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 From "Dreams of  Memory"

“Sylvie, tell me about the letter, from Mr. Jacquard, wasn’t it? He is the man who we found, wasn’t he?” She kept looking at Sylvie, and gave a momentary glance at her partner, but he seemed content to let Albright take the lead.


Without raising her head, Sylvie Godtshalk spoke. “Our true name was Levinstein. My father changed it to Godtshalk, because it was German, although there were also Godtshalks in France, Poland, many places. There were many spellings, I don’t know why my father chose that one, but they all mean the same thing – God’s servant. After we left Germany, before the war actually began, my father and his brothers knew things were getting bad for our people, and the entire family of the Levinstein’s fled Germany. We did not know then the horror of what was to come would follow us. My uncles took their families to England and Switzerland. They could rebuild their businesses there. My father hoped to build a branch of the family business in Lyon, as it was a big center for textiles, especially tapestries.” She picked up her head, looking at Albright again. She picked up the glass of water, and took a long swallow. “He used to travel down to the Mediterranean, once a month, to bring back the Murex, the snails for the dye.”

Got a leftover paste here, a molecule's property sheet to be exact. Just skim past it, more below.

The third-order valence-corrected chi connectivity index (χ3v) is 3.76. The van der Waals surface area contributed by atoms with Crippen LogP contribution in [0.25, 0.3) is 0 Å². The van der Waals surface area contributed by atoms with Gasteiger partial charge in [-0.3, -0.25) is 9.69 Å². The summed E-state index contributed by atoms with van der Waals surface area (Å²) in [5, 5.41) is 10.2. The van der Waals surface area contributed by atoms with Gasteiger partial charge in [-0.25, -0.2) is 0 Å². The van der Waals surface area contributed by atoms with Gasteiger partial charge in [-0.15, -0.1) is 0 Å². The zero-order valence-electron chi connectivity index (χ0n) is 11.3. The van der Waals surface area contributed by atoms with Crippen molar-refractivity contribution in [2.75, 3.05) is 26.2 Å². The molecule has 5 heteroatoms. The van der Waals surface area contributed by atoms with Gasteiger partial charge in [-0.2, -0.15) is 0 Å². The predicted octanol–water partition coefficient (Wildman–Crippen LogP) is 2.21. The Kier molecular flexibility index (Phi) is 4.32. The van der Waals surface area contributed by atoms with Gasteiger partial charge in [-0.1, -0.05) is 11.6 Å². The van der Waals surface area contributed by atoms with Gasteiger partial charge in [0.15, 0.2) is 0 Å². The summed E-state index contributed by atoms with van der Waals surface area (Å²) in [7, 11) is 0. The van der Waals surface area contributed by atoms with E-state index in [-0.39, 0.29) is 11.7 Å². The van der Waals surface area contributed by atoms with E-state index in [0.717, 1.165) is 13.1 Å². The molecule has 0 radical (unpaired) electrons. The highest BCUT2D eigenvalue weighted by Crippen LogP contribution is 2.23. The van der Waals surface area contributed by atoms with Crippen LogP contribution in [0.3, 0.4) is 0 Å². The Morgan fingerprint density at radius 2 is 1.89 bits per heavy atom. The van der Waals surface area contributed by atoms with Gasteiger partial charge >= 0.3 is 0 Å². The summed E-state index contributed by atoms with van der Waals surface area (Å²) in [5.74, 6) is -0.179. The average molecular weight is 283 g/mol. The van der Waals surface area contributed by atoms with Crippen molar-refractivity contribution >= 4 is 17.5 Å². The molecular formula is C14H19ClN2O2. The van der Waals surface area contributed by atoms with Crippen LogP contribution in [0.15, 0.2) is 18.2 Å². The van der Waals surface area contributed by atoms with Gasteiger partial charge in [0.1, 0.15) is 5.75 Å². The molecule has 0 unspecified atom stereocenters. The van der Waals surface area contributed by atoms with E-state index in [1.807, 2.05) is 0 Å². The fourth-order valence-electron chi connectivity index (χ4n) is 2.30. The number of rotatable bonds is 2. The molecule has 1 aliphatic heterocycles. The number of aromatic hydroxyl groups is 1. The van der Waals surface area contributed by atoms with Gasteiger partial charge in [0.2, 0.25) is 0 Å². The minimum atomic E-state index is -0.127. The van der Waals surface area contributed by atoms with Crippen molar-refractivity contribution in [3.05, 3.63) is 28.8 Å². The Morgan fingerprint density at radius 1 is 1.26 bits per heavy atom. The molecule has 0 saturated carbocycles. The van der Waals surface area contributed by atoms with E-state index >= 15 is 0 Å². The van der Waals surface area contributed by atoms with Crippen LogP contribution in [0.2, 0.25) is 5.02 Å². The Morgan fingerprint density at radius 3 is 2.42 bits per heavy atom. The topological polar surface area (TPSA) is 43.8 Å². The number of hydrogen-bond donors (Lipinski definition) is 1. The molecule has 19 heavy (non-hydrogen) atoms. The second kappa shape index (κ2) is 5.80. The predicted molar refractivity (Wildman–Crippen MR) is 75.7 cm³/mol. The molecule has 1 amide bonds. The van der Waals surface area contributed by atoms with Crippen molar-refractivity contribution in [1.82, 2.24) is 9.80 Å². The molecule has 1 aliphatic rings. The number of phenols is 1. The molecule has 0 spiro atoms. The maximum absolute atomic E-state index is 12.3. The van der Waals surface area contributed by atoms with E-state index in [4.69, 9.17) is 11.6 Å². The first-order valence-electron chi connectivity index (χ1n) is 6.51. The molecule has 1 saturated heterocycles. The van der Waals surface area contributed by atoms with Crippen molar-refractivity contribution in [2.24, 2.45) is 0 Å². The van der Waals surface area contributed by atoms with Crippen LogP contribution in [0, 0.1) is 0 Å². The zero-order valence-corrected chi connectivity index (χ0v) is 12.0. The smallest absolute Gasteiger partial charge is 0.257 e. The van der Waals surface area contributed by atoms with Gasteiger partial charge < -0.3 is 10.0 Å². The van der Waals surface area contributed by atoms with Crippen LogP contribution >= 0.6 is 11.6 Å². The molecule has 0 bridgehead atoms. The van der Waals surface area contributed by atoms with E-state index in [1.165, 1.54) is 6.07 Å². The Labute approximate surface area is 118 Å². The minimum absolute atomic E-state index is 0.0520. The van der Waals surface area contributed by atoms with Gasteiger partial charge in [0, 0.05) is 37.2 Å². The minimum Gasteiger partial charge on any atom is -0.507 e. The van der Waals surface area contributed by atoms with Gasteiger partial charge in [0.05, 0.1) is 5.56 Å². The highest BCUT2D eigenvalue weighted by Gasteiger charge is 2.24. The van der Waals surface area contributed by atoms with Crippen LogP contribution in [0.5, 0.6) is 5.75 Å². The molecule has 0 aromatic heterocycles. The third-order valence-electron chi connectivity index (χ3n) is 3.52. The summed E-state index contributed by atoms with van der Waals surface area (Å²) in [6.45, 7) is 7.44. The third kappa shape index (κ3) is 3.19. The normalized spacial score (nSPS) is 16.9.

Albright, now thoroughly confused, interrupted Sylvie, “I’m sorry, dye? Snails?”


Sylvie seemed to almost smile for a moment. She continued, her accent sharpening as she moved deeper into her story. “The Murex, the sea snail, its gland was used to make the Tyrian purple, the color of royalty. It was a very difficult dye to make, and my father and his brothers had been handed down the secrets of it’s creation from their grandfather, and he from his own grandfather. There were more modern dyes, made with chemicals, which our family had been very involved with inventing, but this color was unique, ancient, from the old and long dead  city of Tyre, of Phoenicia, and maybe older. My father said the Minoan people also had something like it, and modern chemicals could not duplicate it. It was expensive to make, and expensive to wear. Its formula was the most important thing my father owned.”  She paused for a moment, breathing slowly as the recollections gathered in her mind. “There was no real need for the color any longer, but he felt, I think, the knowledge could be lost if it was not exercised. He was unable to make large amounts, as the numbers of Murex had diminished over many centuries. But he had a few customers…” Here she cast her eyes down toward the table. “My mother told me many years later he provided the fabrics he dyed with the Tyrian purple to synagogues, always in secret. She said he was ashamed to have to hide who he was, who we were, but survival of his family was the most important thing.”